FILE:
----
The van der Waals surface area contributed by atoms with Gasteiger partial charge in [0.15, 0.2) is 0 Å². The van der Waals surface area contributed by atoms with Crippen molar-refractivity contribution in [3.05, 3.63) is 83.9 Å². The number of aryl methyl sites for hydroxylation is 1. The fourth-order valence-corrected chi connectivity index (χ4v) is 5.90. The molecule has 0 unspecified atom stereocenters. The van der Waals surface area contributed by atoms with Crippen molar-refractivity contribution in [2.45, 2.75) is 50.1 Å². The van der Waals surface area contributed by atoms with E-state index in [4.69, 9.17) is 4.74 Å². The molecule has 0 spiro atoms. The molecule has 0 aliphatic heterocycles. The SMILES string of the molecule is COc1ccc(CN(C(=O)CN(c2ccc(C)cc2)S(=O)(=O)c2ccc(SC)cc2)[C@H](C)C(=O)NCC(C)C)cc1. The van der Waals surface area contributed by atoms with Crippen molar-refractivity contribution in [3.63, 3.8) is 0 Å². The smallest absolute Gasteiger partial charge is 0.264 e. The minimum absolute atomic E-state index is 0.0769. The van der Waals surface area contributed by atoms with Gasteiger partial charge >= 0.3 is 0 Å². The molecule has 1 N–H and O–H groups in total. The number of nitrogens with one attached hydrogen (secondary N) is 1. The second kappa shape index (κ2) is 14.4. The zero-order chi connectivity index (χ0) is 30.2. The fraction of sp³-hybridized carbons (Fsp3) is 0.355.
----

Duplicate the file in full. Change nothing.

The van der Waals surface area contributed by atoms with Gasteiger partial charge in [0.15, 0.2) is 0 Å². The van der Waals surface area contributed by atoms with Crippen molar-refractivity contribution in [3.05, 3.63) is 83.9 Å². The number of aryl methyl sites for hydroxylation is 1. The fourth-order valence-corrected chi connectivity index (χ4v) is 5.90. The molecule has 0 unspecified atom stereocenters. The van der Waals surface area contributed by atoms with Crippen molar-refractivity contribution in [2.45, 2.75) is 50.1 Å². The van der Waals surface area contributed by atoms with E-state index in [4.69, 9.17) is 4.74 Å². The molecule has 0 spiro atoms. The molecule has 0 aliphatic heterocycles. The SMILES string of the molecule is COc1ccc(CN(C(=O)CN(c2ccc(C)cc2)S(=O)(=O)c2ccc(SC)cc2)[C@H](C)C(=O)NCC(C)C)cc1. The van der Waals surface area contributed by atoms with Crippen molar-refractivity contribution in [3.63, 3.8) is 0 Å². The smallest absolute Gasteiger partial charge is 0.264 e. The minimum absolute atomic E-state index is 0.0769. The van der Waals surface area contributed by atoms with Gasteiger partial charge >= 0.3 is 0 Å². The molecule has 1 N–H and O–H groups in total. The number of nitrogens with one attached hydrogen (secondary N) is 1. The second kappa shape index (κ2) is 14.4. The zero-order chi connectivity index (χ0) is 30.2. The fraction of sp³-hybridized carbons (Fsp3) is 0.355.